Oct 25, 2017
An important mahogany relief sculpture, titled “The Liberian Relief,” is now on display at NYC Health + Hospitals/Harlem. The owner, Maria King-Wallace, has provided the unique Liberian artwork to the hospital on long-term loan as a way of sharing more broadly the truths about the journeys of African Americans.
“The Liberian Relief” tells a story of slavery over time. The relief, commissioned for the 1979 Organization of African Unity (OAU) Conference, hosted by the Government of Liberia, was the culmination of two years’ labor by the Liberian sculptor and carver Alfred Yeagon. The piece was not collected after completion and remained forgotten in Mr. Yeagon’s workshop until its rediscovery, purchase, and shipment to the United States, in the early 1980’s, by its owner, Maria King Wallace.
The relief is remarkable not only for its beauty but for its powerful representation of the horrors of slavery and the consequences for those who gained their freedom. This work of art is even more exceptional since it escaped destruction. Many of Mr. Yeagon’s public sculptures did not survive the long civil war in Liberia. Mr. Yeagon is deceased.
“The Liberian Relief” chronicles four scenes in the history of African Americans:
The first scene illustrates village life in Africa—people engaged in daily activities and playing musical instruments.
The second scene represents the arrival of slave traders, their ships on the horizon, and shackled men and a woman with her child being forced to board the ships.
The third scene portrays the arrival in Africa of freed African American slaves, who were considered disruptive elements in the society by slave owners. They were compelled to leave the United States. The newly arrived surround a man, hand outstretched, petitioning an African chief for land to resettle.
The fourth scene depicts the descendants of the uprooted African Americans, known as Americo-Liberians, who became the educated class and founders of the Republic of Liberia.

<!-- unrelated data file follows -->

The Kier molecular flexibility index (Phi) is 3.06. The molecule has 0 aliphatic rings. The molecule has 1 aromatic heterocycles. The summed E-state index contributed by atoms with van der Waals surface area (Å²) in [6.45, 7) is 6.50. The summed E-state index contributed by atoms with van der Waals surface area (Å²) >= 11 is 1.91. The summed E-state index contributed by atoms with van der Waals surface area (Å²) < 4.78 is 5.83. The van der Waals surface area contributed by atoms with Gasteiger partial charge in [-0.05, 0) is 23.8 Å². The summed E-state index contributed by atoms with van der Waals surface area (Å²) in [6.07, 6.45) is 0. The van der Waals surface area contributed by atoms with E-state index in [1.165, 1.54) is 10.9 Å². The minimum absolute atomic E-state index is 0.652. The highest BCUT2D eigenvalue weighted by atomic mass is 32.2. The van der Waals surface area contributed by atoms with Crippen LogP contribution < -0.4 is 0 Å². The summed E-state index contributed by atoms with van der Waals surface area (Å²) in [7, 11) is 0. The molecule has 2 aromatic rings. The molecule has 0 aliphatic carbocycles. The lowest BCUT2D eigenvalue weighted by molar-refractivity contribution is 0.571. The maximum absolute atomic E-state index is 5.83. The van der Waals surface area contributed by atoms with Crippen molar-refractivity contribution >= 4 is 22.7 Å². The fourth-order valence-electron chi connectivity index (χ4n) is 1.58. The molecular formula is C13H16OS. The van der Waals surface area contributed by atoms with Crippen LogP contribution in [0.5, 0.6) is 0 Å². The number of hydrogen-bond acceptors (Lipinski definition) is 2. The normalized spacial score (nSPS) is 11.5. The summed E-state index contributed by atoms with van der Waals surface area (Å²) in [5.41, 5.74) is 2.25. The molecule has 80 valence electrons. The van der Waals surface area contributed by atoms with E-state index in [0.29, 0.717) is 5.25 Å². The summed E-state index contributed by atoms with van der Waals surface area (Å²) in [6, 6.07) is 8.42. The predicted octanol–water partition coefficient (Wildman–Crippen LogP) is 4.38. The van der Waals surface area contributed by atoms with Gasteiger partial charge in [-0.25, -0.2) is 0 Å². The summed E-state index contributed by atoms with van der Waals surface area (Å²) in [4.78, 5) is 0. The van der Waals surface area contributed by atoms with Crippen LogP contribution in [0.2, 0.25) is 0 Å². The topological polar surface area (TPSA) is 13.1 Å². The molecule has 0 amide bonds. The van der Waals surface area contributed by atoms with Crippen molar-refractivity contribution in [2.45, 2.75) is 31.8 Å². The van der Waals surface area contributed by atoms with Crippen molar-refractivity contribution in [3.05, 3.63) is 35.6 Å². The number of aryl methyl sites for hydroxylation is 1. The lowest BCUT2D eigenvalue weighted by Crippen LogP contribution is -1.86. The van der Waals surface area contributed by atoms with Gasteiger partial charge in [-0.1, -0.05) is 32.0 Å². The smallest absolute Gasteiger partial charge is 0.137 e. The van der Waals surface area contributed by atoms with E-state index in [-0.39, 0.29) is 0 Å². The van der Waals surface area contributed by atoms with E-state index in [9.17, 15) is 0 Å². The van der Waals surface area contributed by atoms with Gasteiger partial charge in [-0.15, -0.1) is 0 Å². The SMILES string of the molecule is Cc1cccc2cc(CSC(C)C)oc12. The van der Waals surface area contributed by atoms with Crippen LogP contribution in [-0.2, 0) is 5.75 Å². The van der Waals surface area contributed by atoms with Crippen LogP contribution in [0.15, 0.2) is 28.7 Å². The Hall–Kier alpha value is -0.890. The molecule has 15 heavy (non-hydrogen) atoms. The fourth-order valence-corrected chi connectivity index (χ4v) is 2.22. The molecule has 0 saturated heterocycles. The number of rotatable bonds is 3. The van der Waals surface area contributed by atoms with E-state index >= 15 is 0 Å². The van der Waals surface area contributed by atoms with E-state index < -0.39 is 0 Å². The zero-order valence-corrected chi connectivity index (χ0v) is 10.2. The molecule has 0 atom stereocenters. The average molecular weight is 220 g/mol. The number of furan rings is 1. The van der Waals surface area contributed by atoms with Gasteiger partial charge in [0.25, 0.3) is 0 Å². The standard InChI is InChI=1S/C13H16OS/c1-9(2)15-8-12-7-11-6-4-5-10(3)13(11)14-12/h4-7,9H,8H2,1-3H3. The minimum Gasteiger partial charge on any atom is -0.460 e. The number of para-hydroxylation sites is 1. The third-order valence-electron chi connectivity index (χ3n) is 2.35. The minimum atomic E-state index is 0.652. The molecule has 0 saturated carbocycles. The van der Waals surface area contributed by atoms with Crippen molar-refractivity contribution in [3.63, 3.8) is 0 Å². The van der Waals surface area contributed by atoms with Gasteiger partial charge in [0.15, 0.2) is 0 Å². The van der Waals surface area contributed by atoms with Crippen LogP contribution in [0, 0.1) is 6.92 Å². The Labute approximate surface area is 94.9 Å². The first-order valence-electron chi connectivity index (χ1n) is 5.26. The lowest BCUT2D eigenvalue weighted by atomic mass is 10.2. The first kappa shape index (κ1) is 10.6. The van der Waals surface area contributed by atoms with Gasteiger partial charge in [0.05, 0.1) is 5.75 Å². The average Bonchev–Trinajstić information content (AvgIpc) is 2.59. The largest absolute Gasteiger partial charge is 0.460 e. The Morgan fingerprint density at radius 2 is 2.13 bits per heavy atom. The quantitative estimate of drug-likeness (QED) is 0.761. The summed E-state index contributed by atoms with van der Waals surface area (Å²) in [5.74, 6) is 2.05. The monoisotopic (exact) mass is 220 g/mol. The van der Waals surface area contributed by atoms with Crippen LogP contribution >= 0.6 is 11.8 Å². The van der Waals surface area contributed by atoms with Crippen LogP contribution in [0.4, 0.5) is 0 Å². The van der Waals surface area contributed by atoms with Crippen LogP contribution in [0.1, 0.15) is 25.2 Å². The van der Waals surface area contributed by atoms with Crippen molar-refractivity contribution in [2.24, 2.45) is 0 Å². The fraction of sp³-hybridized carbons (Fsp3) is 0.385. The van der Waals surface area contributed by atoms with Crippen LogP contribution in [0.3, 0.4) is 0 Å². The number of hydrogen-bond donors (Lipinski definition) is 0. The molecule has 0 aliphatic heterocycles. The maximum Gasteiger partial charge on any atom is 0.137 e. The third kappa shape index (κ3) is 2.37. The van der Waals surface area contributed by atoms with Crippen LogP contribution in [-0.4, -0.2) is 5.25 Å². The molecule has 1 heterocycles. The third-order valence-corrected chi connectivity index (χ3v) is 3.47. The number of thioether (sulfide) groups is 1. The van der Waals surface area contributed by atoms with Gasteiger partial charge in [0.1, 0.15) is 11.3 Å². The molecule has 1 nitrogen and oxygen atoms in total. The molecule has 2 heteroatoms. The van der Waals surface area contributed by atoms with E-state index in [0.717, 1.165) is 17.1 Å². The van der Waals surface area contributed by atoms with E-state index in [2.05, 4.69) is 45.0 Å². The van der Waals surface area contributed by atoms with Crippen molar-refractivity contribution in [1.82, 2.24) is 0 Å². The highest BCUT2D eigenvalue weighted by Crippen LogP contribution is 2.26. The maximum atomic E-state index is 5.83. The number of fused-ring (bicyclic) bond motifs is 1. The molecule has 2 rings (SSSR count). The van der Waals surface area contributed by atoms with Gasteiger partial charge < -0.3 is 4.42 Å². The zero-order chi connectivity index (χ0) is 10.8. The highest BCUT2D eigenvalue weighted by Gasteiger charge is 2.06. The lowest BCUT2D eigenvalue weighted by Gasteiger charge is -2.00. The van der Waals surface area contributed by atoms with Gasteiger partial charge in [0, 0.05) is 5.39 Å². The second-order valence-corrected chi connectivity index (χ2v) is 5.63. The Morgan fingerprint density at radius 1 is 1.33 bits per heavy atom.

“The Liberian Relief” is on display in the Atrium of The Mural Pavilion.
“NYC Health + Hospitals/Harlem is pleased and proud to welcome ‘The Liberian Mural.’ It has been a privilege for us all to work with Maria King Wallace to make this world-class artwork available for our community to experience. Our hospital has long understood the power of art to make a clear contribution to the delivery of better health, well-being, and improved experience for patients and staff alike,” said Ebone M. Carrington, MPA, FABC, Chief Executive Officer and Chief Operating Officer of NYC Health + Hospitals/Harlem. “‘The Liberian Relief’ has transformed the lobby of The Mural Pavilion and enhanced our therapeutic environment by inspiring, offering hope, and most of all lifting the spirits of those who come to us for care. We welcome this impressive addition to our collection of historic and contemporary artworks.”
“I did not know that African Americans were made to leave the United States upon gaining their freedom until I saw it depicted in the third scene of ‘The Liberian Relief.’ I was moved by the poignancy of Americans asking to be allowed back in Africa, the land of their ancestors; that and its beauty were the reasons I bought the Relief. This magnificent artwork shows the truth about the journeys of African Americans,” said Maria King Wallace.